James   Sinclair,   Coast-Capilano,
R.  O. Campney,  Vancouver Centre.
Hon. It. M.  Mayltew, Minister of
Prime Minister Louis St Laurent
"So far, tiie students' voice has
not been heard above that of
many groups seeking our Increased
welfare," Lyon said. "The government and public must be shown jirranged cheating is the most sev*
that we, of all groups, are in ions spontaneous cheating during
strong support of their proposed an examination should be cnmlw'-
action." ed.
This fact was brought out lu a
survey conducted by Dr. F. Miles
ot the sociology department. Cheating wus defined as taking advantage of help not equally available
to all students. This includes taking advantage of fraternity and
sorority files to prepare for a test
oi* write a term paper, Dr. Miles
brought   out.
It   was   decided   that   while   pre-
Totem Book
In Trouble
With Covers
UBC's giant yearbook, already besieged with delays,
printing and engraving troubles, and miscellaneous administration ct'ises, suffered another major setback last weekend.
Brown Bros., manufacturers of
the stylish blue and red Totem covers, informed editor Joan Fraser
that theor Toronto plant was on
strike, and that the March 115 delivery dale would have to be indefinitely postponed.
Charlie Phillips, president . of
Ward and Phillips, printers of the
Totem for the past 14 years, said
yesterday that the late delivery of
the covers should hold the book
back  until  May  10,
This will mean that tht 1600
books sold In last Fall's advance
sale campaign will be mailed to student subscribers during the summer, and should reach the most secluded spot In B.C. by the end of
Those students who have paid
.half of the full price of $4.00 and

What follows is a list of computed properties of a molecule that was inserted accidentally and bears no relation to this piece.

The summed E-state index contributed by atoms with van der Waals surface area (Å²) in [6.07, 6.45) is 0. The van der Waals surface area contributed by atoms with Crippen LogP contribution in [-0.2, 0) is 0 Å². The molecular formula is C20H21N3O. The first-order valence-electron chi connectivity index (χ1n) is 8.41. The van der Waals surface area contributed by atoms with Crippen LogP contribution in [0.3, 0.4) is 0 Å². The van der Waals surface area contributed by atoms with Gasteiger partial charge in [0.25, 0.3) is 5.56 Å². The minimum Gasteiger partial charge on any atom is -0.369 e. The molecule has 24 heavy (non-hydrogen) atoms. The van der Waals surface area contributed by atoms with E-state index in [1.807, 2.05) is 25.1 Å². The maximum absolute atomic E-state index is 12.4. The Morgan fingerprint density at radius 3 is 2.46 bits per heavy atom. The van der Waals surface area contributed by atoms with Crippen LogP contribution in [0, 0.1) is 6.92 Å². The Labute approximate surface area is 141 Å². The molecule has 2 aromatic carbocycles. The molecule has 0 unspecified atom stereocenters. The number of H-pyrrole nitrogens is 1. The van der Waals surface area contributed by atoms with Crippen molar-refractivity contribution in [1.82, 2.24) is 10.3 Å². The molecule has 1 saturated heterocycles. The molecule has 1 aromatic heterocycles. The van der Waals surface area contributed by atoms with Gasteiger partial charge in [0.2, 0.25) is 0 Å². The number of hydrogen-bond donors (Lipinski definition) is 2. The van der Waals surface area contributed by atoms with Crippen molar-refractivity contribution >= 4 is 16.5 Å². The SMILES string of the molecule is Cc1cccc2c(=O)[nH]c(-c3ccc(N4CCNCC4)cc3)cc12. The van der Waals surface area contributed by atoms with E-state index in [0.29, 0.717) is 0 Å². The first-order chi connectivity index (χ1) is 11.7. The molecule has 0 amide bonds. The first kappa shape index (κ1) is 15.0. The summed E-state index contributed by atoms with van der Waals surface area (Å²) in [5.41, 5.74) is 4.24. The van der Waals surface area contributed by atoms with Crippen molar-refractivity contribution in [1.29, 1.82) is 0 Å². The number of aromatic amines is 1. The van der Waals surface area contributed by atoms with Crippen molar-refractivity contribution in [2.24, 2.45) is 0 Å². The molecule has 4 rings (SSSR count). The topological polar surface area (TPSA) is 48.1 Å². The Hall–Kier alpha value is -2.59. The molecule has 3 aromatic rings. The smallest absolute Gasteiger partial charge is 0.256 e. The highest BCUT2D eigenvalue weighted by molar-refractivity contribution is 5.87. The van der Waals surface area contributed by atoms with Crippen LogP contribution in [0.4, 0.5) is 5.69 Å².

who want, their books mailed to
them, must, pay the remaining $2.00
before May 15 Tho'se that have
paid the full price will have their
books sent to the address they
gave the administration dining registration.
To Discuss
Fare Raise
representative of the BCE will discuss the B.C. Electrlc's proposed
trnnslt fare increase Wednesday,
March 19, at 12:30 In F&Q 100.
The debate Is being sponsored by
the campus CCF Club,
m     *p     tt
FOREST CLUB will debate the
resolution "Public Regulation ls
Advantegeous to Forest Practice
In B.C." Tuesday, 12:30 in F&Q
100. Third year students J. McWilliams, F. Maber and K. Boyd
will oppose fourth year students
A. Longworth, W. Sparling and N.
*r *r *r
hold Its annual spring masquerade
In. £r9ck. HftU .tonight., Members
see ntice board for details; Films
will be shown at the general meeting Wednesday noon.
FRED BING, commercial photographer, will speak tomorrow Wednesday, March 19 lu Arts 208, on
"Composition of Photographs."
This lecture ls sponsored by the
Camera Club for all those interested in photography. t _
T* v v
gress Ball is cancelled. The special
dances—Mazurka, Viennese Waltz
etc., will be taught ln HG4 on
Thursday,-, 14:30—1:30. Regular
Dance Club session will continue
from 1:30.
*r •*• V
BALLROOM DANCING on Thursdays only. 12:30.
^p        *p        *r
MAJOR-MINOR L8E meeting today 3:30 Brock Stage Room. Club
business will be on the agenda.
*r *r tt
Eng. 200, on Wed. 12:30. everybody out.
*r V *r
JAZZ SOCIETY present "Contracts In Jazz" Wednesday noon
ln the auditorium. The concert will
feature both modern aud jazz.
Admission is 25c.
*r *r •**
KICKAPOO meeting today at
12:30 in the Brock Board Room.
Everybody out.
^r       n*       m
NFCUS chairmanship post Is
still open. Applications will be accepted in Hut B-2 (behind Brock
■Hall)  until March 29.
t* *r *r
JAZZSOC executive elections will
take place at their next Tuesday
meeting. 12:30 Stage Room: Brock.
v        v        v
LAST DAY to buy tickets for the
''Congress of Vienna BaU" Is Wednesday, March 19. Tickets ut bookstore and AMS office.
*r *r *r
THE SCOTTISH Country Dance
Club will hold Its last nietting of
the team this Wednesday noon in
*P V *f*
Tuesday at rfbou In the Board room.
This is the last meeting of the
year. Will everyone please show
—Photo by Walt tusSSl
LYNNE BOTHAM, first year arts student is shown re- .
ceiving the Phrateres Sweetheart crown from last year's
Sweetheart June Taylor. Lynne is a member of Nu Chapter.
The spring AMS General Meeting will be held In th*